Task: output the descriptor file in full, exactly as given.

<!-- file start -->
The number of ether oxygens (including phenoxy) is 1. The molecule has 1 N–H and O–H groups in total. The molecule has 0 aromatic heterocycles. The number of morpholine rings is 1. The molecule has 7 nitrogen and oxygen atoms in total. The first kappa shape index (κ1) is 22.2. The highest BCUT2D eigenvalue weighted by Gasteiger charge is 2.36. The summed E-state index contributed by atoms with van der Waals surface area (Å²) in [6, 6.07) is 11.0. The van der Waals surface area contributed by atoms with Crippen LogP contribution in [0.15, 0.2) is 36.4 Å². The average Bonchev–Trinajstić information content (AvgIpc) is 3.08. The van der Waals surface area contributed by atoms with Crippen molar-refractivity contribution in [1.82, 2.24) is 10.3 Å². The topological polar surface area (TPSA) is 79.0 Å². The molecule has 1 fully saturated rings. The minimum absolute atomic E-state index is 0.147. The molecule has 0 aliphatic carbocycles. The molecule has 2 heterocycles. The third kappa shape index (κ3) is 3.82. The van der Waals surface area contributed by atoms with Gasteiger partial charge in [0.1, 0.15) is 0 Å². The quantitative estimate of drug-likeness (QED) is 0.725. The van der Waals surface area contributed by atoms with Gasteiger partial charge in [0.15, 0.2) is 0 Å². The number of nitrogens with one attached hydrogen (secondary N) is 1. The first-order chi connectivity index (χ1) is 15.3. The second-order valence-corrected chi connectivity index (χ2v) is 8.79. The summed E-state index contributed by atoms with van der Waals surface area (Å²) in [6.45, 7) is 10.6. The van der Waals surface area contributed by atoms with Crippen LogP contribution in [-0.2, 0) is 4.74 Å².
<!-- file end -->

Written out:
The number of ether oxygens (including phenoxy) is 1. The molecule has 1 N–H and O–H groups in total. The molecule has 0 aromatic heterocycles. The number of morpholine rings is 1. The molecule has 7 nitrogen and oxygen atoms in total. The first kappa shape index (κ1) is 22.2. The highest BCUT2D eigenvalue weighted by Gasteiger charge is 2.36. The summed E-state index contributed by atoms with van der Waals surface area (Å²) in [6, 6.07) is 11.0. The van der Waals surface area contributed by atoms with Crippen LogP contribution in [0.15, 0.2) is 36.4 Å². The average Bonchev–Trinajstić information content (AvgIpc) is 3.08. The van der Waals surface area contributed by atoms with Crippen molar-refractivity contribution in [1.82, 2.24) is 10.3 Å². The topological polar surface area (TPSA) is 79.0 Å². The molecule has 1 fully saturated rings. The minimum absolute atomic E-state index is 0.147. The molecule has 0 aliphatic carbocycles. The molecule has 2 heterocycles. The third kappa shape index (κ3) is 3.82. The van der Waals surface area contributed by atoms with Gasteiger partial charge in [0.1, 0.15) is 0 Å². The quantitative estimate of drug-likeness (QED) is 0.725. The van der Waals surface area contributed by atoms with Gasteiger partial charge in [0.15, 0.2) is 0 Å². The number of nitrogens with one attached hydrogen (secondary N) is 1. The first-order chi connectivity index (χ1) is 15.3. The second-order valence-corrected chi connectivity index (χ2v) is 8.79. The summed E-state index contributed by atoms with van der Waals surface area (Å²) in [6.45, 7) is 10.6. The van der Waals surface area contributed by atoms with Crippen LogP contribution in [-0.2, 0) is 4.74 Å².